Medals for Mums

I was struggling round the supermarket yesterday, mustering the ingredients for the Book¬†Group dinner chez moi, and muttering grimly, ‘the first rule about Book Group is … I wish there were no Book Group….’ (naturally I love it when it’s at everyone else’s houses and I can nosh the night away. But when it’s at mine I go into muttering meltdown), when I saw a mother with four children.

One was a newborn, puce in the face¬†and screaming as loudly as its little lungs would let it. The next two were twin boys of about two and a half, taking it in turns to jam their hands up each other’s nostils. And then there was the girl of four, who was demanding everything pink in the shop and her mother’s total attention to boot. The mother, meanwhile, was gliding about, filling her trolley, listening, soothing and cajoling, smiling serenely, and looking as though she was actually enjoying the experience. ‘Give that mother a medal,’ I thought.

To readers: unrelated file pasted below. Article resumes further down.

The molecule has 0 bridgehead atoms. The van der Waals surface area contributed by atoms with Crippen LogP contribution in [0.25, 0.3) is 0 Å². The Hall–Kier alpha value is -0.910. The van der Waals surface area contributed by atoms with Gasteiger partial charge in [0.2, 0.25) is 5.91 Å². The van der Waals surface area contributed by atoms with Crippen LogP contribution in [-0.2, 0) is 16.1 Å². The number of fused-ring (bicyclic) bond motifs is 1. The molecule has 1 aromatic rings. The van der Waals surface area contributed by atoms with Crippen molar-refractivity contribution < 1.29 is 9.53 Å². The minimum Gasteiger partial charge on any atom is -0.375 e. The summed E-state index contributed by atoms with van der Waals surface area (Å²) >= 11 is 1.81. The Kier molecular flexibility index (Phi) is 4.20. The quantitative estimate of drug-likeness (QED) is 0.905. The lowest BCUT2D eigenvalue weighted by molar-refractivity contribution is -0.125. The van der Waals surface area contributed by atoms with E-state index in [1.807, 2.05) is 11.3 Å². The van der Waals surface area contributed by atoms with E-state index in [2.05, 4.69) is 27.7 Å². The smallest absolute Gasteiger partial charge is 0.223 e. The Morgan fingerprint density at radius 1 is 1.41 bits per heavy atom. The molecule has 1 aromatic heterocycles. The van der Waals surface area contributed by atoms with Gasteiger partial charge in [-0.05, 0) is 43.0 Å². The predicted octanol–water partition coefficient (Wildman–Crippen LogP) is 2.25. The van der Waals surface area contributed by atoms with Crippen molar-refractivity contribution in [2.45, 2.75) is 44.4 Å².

That got me thinking about the whole honours thing. Normally, it’s only people who don’t need medals who get them. The World Cup referee got one this year. I mean, I’m sure he’s lovely, I don’t begrudge him, but really, a medal? But clever Tesco has come up with a way to reward what is surely the most deserving, and definitely the most unsung, group in society – mothers.

Tesco is running the Mum of the Year 2011 awards, celebrating inspirational mothers who have transformed the lives of the communities around them. And, for the first time this year, you can vote in the People’s Choice category. There are three contenders, all of whom have not only done a great job with their own families but have reached out and done great things in their communities too.

I found reading their stories on Tesco’s Mum of the Year 2011 Facebook page very inspiring and emotional – I’m sure you will too. I know who I’ll be voting for. It certainly put cooking dinner into perspective! By the way, I made the cod bake from Jamie Oliver’s new book and it was delicious. Though it did not take 30 minutes. Well, all that muttering does slow things down, I find.

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